City Girl In The Country – With a Snowblower

Snow BlowingIn the Country Life Olympics, snow blowing is not my strongest event.  It’s on par with my leaf blowing skills.  I blame the fact that we didn’t need yard machines in the city on our postage-stamp size lot.  But give me a rake or a shovel and watch out!

A more suspicious wife might wonder if dear Husband purposely scheduled his business travel to warmer climates in response to our local forecast of ANOTHER blizzard.  (Fun fact: New England has had 78 inches of snow in one month.)

Perhaps when Husband left an extra gas tank in the garage, he was feeling remorseful that the snow blower ran out of fuel in the middle of the driveway during the previous storm, leaving his wife and daughters stranded.

It was said gas tank that brought me to tears.  Prepping for my third round of driveway-clearing in 10-degree temperatures, I found my fingers incapable of fine motor tasks.  The pain and frustration were so great that I fell to my knees and wept.  It was a messy scene of snot and swearing for a while before I pulled myself together and solved the problem by destroying the gas cap with a key.  My mother’s voice rang in my mind, “If you cry, you cry alone.”  Harsh but helpful advice that has spared me any delusion over the years that crying solves problems.

I set out with a renewed resolve to show the 300-pound snow blower who’s boss.  Several times I pinned myself against the house and car because I forgot to shift out of reverse.  But I’m happy to report that I completed the job with all body parts intact, if not sore.

I returned to the house looking like a pathetic version of Ice Man.  Frolicking daughters stopped dead in their tracks when they saw me.  Peach, bless her sweet soul, wordlessly started a cup of tea.  Teen daughter, also somewhat speechless except for a sympathetic ‘Oh!’ grabbed a  tissue to wipe the mascara running down my face.

This swell weather pattern we’re having doesn’t want to give up.  Neither do I.  Now that I’ve conquered the beast, I am determined to elevate my snow removal game.  ‘Atta girl’ Husband would say….as he drove out of the snow-cleared driveway to the airport.

Accepted, Excited and Panicked

collegebound2I knew by the size of the envelope that it was an acceptance letter, but I still held my breath when Principessa tore into it.  This was her top-choice university and the outcome could make or break her sanity.  She was ecstatic for a solid five minutes until nervousness set in.

I’ve tried reassuring her without being untruthful.  Sort of like telling a toddler that a vaccine shot will hurt – but only for a minute.

To be honest, I’m questioning my success in preparing her for what’s ahead.  My confidence in this regard has been taking hits of late. Like when we were driving at night.  I flipped my rear-view mirror to block the headlight glare from behind.  “Wow!” Principessa exclaimed.  “Does every car have that feature?!”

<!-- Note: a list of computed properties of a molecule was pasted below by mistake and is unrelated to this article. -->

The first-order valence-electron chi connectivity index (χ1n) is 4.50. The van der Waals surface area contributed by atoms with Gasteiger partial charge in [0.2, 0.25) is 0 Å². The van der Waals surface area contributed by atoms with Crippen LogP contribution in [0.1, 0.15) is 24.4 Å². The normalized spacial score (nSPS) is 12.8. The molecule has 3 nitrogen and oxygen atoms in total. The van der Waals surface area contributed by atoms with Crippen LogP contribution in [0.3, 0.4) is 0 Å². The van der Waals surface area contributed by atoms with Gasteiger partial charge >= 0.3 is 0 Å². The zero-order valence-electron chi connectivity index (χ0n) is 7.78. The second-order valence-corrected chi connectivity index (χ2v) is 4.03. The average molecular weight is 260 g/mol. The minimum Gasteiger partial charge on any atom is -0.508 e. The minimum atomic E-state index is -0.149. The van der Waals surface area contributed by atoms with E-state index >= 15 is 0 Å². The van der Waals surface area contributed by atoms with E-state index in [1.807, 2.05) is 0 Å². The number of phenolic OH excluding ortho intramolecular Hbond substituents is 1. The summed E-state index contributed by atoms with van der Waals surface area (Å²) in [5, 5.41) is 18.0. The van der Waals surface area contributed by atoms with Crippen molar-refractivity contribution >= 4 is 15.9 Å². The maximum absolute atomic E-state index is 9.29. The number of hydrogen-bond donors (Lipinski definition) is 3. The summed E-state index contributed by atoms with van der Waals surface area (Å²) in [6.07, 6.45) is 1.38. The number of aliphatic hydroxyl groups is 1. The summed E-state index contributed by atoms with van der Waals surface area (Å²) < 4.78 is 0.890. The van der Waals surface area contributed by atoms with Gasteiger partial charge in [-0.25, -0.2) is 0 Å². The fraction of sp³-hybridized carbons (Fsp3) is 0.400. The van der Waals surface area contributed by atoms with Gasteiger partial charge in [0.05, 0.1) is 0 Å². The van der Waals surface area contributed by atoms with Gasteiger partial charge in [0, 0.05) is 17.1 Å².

This is the same honors student who thought that the car made its own windshield washer fluid.  No joke.

I find myself dispersing random facts of life at every opportunity to ensure that I’ve covered all possible topics before releasing my first-born to the world. A crash course in Life, if you will.

  • Expect to feel free.  You are about to grasp that Golden Ring of Freedom that every teen craves.  For the first time, you’ll have no parental supervision.  But let me remind you that even in the absence of authority, actions have consequences.  And the fact that you will make more of your own decisions means that you will assume more of the responsibility for the outcome.  Think before you act.  Or as your grandpa the carpenter would say, “Measure twice.  Cut once.”
  • Expect to feel lonely.  Even if you’ve forged strong bonds with new friends and are having the time of your life, you will, at some point, feel lonely.  You may be standing shoulder to shoulder in a crowd of 10,000 students on the college quad and it will strike you that you are utterly alone.  The good news is that loneliness is a slingshot.  It propels you back in the direction of meaningful connection.  Just as spontaneously as you fell into loneliness, you will reconnect and wonder what your heart was fussing about.
  • Expect to feel amazed.  You probably feel pretty worldly already.  But I assure you, you ain’t seen nothin’ yet.  Get ready for jaw-dropping stories and experiences, the likes of which may test your faith in humanity.  You’re leaving a bubble of relative predictability and heading to a melting pot of cultures, customs and values.  This isn’t a bad thing.  If you observe from a reasonable distance like a wildlife researcher, your observations will resemble a really good movie.  Grab some popcorn.
  • Expect to be betrayed.  There’s no sugar-coating this one, darling.  A friend will tell your secret, or a roommate may steal your boyfriend.  But at the end of the day, there will always be more good in the world than bad.  I can’t give you scientific proof of this, but I believe it with all my heart.
  • Expect to be loved.  You know this one.  Love has no boundaries.  Your family will not forget you or wane in our affection while you’re gone.  Your place in our hearts is guaranteed.

What I’m trying to say, my dear, is that yes, college is a big deal for a small-town girl. But it’s just another season of life.  There will be harsh Winters AND glorious Springs.  As long as your heart beats, you will weather the seasons, because that’s what humans do.  They live through all manner of experiences from horrific tragedy to mind-blowing joy.  Some survive and others thrive.  Each decides.

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